Stocks don't normally double in a year, and when they do, it's worth looking back and seeing what we can learn from any trends. This year, the market has had a strong year, but there has been a bifurcation of stocks that have done extremely well and others that have struggled. 

Looking at the stocks that have doubled over the past year, three tech stocks stuck out to me. Zoom (NASDAQ:ZM), Shopify (NYSE:SHOP), and Peloton (NASDAQ:PTON) are all emerging as powerhouses in their respective businesses, a big reason these growth stocks have all more than doubled in the past year. 

ZM Chart

ZM data by YCharts

The go-to videoconferencing stock

Who would have thought that Zoom would be the star company of 2020? It was arguably the largest beneficiary of the health crisis and changes in how we work and communicate. 

The financial impact on Zoom's business has been downright astounding. You can see below that quarterly revenue has more than tripled in the last two quarters and doesn't seem like it's slowing down. 

ZM Revenue (Quarterly) Chart

ZM revenue (quarterly) data by YCharts.

It's not clear that Zoom's business will continue to grow at this high rate, or at all, after the pandemic passes, but the company has ingrained itself with consumers and businesses around the world. That's a valuable position to be in, and makes this a stock to watch in 2021. 

The new online shopping darling

Amazon is the biggest name in online shopping, but it's Shopify that's fueling the next generation of growth for e-commerce. The company makes the back-end infrastructure that powers over 1 million companies from Tesla to shoemaker Allbirds. 

As more shopping has been done online during the pandemic, it's no surprise that Shopify has been one of the biggest beneficiaries. It is signing up new businesses that are forming around the world and generating fees as people buy more things on its platform. 

While the pandemic has accelerated the market toward more online shopping, I think Shopify is uniquely positioned to benefit long term. The company is enabling small businesses to build brands, rather than squashing or controlling them, allowing innovation from others to drive growth. And it's slowly expanding its offerings into payments and advanced services for enterprise customers. As more companies want to build direct relationships with customers, Shopify is perfectly positioned to provide back-end services that allow these companies to grow.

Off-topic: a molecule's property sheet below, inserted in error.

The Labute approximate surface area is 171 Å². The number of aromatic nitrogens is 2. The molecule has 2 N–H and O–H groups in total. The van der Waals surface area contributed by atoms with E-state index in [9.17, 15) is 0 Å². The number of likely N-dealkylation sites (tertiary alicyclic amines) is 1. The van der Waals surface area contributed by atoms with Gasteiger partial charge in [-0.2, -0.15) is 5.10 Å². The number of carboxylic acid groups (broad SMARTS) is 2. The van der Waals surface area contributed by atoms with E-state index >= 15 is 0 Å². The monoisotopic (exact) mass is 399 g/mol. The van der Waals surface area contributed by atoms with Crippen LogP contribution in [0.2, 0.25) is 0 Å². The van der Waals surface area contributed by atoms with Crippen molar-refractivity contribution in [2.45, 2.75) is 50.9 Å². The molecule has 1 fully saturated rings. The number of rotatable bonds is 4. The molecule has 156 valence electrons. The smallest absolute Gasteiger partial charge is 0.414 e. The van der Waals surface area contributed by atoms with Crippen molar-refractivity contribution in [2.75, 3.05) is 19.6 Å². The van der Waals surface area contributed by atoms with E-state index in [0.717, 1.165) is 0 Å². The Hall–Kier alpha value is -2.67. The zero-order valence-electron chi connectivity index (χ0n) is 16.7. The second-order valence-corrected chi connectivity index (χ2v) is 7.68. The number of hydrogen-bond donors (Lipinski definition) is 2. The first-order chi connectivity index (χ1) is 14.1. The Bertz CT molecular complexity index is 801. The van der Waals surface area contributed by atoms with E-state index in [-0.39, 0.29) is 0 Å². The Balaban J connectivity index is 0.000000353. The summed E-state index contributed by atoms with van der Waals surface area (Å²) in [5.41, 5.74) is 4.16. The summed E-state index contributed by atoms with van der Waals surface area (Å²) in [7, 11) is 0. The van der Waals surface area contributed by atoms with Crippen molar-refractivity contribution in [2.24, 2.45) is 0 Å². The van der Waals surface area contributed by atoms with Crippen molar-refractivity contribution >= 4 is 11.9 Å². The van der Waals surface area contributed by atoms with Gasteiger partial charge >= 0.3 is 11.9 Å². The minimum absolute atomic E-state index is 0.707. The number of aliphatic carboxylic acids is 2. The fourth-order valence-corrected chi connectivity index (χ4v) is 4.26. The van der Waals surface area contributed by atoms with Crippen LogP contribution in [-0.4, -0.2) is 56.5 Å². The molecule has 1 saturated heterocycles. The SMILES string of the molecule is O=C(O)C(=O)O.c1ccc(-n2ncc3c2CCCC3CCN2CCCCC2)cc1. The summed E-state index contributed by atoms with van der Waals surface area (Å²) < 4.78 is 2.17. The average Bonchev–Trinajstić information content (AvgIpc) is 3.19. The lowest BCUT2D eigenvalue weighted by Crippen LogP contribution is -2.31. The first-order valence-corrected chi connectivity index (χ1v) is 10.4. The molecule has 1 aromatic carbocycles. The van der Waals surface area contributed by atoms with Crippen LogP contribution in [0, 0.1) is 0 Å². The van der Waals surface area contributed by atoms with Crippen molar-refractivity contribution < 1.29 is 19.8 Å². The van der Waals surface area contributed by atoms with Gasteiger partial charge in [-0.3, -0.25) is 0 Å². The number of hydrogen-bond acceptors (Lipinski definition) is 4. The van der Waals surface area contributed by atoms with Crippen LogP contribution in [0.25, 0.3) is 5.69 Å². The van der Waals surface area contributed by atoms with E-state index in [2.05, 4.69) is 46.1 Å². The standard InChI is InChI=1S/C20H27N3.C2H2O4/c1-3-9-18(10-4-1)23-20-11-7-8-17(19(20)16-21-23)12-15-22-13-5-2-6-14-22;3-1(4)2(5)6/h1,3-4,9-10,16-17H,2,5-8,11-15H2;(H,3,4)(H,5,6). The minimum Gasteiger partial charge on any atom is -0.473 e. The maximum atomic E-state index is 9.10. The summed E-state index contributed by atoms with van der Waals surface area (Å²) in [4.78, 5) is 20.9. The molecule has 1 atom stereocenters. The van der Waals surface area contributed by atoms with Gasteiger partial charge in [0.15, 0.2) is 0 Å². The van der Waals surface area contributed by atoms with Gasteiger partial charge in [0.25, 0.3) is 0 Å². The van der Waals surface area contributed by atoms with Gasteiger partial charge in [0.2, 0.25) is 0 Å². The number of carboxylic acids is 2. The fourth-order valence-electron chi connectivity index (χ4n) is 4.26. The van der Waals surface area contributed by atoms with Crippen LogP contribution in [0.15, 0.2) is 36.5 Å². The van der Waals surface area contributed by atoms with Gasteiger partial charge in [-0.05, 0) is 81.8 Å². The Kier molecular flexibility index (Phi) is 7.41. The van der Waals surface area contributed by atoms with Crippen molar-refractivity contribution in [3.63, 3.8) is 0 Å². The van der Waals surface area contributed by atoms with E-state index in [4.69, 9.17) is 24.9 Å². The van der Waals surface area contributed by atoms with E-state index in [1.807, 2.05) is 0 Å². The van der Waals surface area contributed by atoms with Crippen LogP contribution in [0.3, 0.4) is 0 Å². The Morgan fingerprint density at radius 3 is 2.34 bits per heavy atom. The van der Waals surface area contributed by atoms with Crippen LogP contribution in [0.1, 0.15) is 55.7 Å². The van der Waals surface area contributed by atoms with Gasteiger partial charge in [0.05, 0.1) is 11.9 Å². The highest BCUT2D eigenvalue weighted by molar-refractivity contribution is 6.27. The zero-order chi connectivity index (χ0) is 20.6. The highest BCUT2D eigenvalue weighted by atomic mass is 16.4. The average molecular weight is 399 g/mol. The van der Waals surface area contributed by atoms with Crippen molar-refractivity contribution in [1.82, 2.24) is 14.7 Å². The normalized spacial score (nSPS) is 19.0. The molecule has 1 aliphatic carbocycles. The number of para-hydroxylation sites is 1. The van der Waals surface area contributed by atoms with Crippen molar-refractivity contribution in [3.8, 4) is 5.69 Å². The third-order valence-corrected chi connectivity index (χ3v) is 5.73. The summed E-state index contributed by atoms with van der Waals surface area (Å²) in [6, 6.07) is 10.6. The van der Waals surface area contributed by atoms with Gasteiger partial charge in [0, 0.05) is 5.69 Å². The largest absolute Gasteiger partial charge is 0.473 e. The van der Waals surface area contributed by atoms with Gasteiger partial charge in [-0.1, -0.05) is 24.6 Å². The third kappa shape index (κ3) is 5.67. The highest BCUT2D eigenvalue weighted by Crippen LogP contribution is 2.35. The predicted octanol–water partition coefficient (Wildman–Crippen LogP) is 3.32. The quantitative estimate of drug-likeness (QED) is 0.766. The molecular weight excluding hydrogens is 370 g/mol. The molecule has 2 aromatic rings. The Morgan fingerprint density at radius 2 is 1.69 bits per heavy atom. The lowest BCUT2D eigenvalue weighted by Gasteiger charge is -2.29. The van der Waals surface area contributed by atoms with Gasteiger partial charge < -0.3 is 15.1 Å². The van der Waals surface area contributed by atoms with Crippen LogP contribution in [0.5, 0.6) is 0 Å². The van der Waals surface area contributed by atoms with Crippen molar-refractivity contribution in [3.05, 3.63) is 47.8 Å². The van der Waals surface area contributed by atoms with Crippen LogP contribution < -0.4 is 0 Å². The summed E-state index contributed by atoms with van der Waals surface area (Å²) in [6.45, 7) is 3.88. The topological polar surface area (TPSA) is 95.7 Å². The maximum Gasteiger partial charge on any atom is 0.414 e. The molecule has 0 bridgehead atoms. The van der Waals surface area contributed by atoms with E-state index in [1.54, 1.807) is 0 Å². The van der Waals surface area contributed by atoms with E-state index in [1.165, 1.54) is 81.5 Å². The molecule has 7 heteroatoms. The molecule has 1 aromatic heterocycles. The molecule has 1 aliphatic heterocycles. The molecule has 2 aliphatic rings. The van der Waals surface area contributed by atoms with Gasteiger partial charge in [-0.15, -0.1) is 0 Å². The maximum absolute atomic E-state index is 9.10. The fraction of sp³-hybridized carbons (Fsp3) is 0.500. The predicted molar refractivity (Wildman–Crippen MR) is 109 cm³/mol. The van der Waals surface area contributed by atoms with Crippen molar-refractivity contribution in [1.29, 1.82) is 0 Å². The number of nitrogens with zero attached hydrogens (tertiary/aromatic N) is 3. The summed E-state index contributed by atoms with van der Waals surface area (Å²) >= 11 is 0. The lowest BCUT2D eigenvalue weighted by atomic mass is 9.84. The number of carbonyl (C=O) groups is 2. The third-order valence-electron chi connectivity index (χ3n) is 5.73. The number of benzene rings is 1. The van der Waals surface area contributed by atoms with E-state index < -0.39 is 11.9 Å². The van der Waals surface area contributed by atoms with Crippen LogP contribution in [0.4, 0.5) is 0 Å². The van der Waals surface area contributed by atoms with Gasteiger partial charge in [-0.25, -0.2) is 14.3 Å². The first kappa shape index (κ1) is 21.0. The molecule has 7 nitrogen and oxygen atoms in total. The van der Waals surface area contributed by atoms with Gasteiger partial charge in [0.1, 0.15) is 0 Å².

Man biking in apartment bedroom.

Image source: Peloton.

Fitness during the pandemic

The biggest challenge Peloton had in building a profitable business long term was building enough scale to make its subscription services the profit driver. A small base of bikes and treadmills could make for a nice niche business, but if millions of bikes and treadmills are in the market with active subscribers attached, this could be a massively profitable business because each additional customer's subscription is nearly all profit. A pandemic that has kept people home couldn't have come at a better time for any company. 

As of June 30, 2020, Peloton had 1.1 million subscribers doing an average of 24.7 workouts per month. That's an incredible usage rate for an at-home workout platform, and it shows how big the base is and how much consumers love the product.

Peloton's stock is up 466% in the last year, but that may be just the start. The company has a great brand and huge lead in at-home workouts, which I don't think is going to be changing anytime soon. 

Making a pandemic your tailwind

The theme with these three companies is that the pandemic has been a boost to their overall business. It didn't change what they did per se, but it accelerated consumer and business adoption at a faster rate. Companies that have done that over the last year have done well for investors, and Zoom, Shopify, and Peloton exemplify the trend.